Tuesday, October 22, 2013

Writing Your Manuscript - What Helps

long poster of the Akyat book displayed in R.O.X. store

It would be too early to conclude success for my ‘book project’, but basing purely on the end-output -of getting the book published (the biggest hurdle), I’d like to offer my personal learning/tips for those wanting or planning to write their own manuscript. The focus of ‘what helped’ tips below is writing the manuscript (not book success per se). Who knows, you may find yourself writing your story soon.

1. It helped that I started writing my stories, or ‘just practise writing’ some 10+years ago. I formally started with the manuscript 2006 (after my Everest climb) and the writing work was very manageable from then on. Tip: start writing today!  (see related post)

2. It is easier to write when you have the ‘content’. My book Akyat is non-fiction, and was largely drawn from personal experiences - more like ‘data transfer from memory to paper’. Plus, its content is a subject of interest (i.e. my passion) and writing past stories were relatively easier, and even offered a sense of pride and contentment.

3. It helped that I read books a lot. I’m not a book worm, but I do keep a pipeline of books to read and would feel ‘uneasy’ if I didn’t have a standby, unread book at home. Why this helped? Borrowing writing styles, ‘story structuring’, etc. may be a good approach especially for newbie like me. Plus, reading book makes one a book critic – subconsciously getting hints of what a good book should have. At least from your own perspective. Reading a lot (book or on-line) also helped build my 'what-I-know data bank' - a good additional source of what to write.

4. What will I do without a PC and an MS Word? It helped that my writing medium has all the essentials like quick word check (Thesaurus), spell check, basic grammar check, and capability to switch to internet to validate information or research on some things.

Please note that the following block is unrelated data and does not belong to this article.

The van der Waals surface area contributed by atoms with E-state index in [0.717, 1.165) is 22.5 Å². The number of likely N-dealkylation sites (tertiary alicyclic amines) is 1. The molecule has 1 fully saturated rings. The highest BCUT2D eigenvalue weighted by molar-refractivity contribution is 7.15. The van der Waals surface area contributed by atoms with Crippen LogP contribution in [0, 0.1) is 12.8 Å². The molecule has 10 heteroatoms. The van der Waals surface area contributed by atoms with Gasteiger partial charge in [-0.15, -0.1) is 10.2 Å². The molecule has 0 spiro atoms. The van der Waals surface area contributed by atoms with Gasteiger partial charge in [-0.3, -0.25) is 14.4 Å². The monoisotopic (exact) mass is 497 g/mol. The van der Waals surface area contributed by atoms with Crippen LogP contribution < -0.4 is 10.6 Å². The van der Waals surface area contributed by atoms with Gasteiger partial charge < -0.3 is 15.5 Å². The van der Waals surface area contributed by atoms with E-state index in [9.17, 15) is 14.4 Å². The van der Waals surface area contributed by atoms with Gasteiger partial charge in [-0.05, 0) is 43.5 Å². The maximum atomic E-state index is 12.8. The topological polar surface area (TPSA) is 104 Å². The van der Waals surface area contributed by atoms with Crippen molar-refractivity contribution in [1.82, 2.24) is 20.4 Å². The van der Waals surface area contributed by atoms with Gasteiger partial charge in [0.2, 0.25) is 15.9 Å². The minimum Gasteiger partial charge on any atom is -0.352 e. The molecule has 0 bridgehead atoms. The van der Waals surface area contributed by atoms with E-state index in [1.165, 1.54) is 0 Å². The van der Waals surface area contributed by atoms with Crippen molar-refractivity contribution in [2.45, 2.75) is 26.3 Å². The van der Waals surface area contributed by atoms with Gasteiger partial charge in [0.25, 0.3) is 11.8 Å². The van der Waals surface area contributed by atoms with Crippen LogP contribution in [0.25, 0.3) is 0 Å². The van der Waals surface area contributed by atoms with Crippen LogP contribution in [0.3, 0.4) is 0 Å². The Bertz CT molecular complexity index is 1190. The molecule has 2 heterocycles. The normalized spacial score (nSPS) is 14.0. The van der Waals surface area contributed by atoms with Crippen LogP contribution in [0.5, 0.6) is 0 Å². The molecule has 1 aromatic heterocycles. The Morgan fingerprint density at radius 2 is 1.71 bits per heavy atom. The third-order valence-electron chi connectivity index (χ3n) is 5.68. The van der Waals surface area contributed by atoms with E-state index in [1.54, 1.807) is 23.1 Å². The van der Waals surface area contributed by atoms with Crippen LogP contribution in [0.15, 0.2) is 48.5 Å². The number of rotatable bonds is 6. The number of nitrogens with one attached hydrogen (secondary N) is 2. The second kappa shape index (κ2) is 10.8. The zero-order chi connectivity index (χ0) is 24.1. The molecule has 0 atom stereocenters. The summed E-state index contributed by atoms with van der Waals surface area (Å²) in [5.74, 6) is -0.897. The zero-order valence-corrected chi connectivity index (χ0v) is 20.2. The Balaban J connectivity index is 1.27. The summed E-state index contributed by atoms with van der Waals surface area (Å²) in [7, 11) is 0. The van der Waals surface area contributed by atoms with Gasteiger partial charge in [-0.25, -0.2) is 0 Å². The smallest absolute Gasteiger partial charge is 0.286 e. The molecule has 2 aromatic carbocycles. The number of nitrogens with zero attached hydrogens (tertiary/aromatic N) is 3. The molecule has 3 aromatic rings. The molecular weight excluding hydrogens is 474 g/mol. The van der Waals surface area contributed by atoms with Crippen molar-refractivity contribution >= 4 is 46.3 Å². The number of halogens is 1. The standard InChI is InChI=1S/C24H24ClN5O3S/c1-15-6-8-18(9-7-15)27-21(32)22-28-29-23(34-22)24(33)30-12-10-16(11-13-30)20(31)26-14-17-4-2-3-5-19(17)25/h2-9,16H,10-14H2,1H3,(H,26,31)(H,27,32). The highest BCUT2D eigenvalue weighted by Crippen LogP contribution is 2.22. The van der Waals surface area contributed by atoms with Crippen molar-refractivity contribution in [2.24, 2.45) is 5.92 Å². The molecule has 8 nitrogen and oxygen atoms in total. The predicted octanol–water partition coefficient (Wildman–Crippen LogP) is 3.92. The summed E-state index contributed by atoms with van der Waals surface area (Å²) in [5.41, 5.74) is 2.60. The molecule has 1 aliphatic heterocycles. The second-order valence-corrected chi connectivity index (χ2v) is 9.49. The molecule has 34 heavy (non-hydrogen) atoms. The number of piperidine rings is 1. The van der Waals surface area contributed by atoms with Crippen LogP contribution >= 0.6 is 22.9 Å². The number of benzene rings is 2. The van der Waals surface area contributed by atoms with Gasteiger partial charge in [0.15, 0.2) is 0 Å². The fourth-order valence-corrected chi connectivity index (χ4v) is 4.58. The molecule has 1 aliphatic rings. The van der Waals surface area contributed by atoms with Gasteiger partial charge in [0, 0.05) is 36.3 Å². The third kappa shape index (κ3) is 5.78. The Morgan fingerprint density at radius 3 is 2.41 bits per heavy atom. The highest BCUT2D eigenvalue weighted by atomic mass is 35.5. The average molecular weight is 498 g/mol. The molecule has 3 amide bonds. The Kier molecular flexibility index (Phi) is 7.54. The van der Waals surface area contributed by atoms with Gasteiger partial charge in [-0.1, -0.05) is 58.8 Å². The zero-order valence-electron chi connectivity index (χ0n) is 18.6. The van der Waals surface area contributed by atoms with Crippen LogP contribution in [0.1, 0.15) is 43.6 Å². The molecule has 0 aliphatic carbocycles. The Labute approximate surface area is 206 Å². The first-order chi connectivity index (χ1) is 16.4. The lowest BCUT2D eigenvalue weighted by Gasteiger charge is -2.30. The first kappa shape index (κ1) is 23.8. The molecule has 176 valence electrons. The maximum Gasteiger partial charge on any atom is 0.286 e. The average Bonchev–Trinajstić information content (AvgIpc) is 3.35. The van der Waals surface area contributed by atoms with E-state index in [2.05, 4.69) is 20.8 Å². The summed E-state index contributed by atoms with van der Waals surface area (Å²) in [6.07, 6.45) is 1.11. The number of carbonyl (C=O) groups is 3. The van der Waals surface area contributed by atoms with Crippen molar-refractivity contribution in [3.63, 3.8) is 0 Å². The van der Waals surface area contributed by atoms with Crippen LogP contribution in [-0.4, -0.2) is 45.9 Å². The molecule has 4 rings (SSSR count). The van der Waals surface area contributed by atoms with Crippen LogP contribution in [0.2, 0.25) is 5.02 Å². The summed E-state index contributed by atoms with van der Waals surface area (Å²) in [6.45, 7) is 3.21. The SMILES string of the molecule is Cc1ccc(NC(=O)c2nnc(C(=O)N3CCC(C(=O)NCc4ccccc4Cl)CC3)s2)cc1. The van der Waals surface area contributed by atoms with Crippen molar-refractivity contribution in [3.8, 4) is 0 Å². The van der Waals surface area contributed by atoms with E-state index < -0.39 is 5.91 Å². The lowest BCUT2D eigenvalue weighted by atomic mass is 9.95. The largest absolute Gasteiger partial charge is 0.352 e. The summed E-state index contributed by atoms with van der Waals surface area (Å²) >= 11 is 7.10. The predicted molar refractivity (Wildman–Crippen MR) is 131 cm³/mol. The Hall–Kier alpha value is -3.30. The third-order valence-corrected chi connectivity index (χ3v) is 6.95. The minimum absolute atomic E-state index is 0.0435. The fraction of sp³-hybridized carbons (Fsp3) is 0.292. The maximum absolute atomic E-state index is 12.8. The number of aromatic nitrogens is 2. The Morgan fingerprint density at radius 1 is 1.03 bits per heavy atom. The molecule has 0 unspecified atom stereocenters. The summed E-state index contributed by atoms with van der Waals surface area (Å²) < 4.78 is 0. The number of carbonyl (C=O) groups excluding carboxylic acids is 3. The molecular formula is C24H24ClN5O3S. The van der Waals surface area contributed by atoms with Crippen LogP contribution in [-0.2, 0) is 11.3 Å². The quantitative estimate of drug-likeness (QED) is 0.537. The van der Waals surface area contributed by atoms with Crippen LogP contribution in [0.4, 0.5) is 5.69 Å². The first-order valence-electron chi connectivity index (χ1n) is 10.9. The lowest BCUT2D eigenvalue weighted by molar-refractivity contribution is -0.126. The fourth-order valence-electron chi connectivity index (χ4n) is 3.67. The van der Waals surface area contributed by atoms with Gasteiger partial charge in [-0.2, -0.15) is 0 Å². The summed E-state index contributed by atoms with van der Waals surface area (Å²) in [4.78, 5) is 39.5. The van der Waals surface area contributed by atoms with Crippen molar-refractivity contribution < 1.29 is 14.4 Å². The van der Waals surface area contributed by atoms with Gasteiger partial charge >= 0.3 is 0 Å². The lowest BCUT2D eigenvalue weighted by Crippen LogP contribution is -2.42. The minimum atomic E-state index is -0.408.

5. It helped that I had previous ‘short stories’ published either in print magazines or on-line. It helped build confidence, gave more motivation (if you see your work published, you’d be inspired to do more), and were good source of feedback (from readers).

6. Story interest was there. Before I even started writing something, I always got many questions about my trips and climbs.  In a way - I got hints of what to write about. And just like ready-to-eat instant meals, my content was somehow “ready-to-read”, just a matter of putting them in words.

7. It helped that I didn’t care much about my lack of writing and language skills, I just enjoyed my “story-telling” exercise. Pinoys are generally very critical about others’ grammar or writing style (I think cultural), and setting that worry aside let me focused on the real deal – telling the story my way, my style.

8. I have many supportive friends. If I didn’t, I may have dropped the ‘book project’ a long time back. Share your stories to your friends, and if they see that it’s worth getting published – they’ll encourage and support you.

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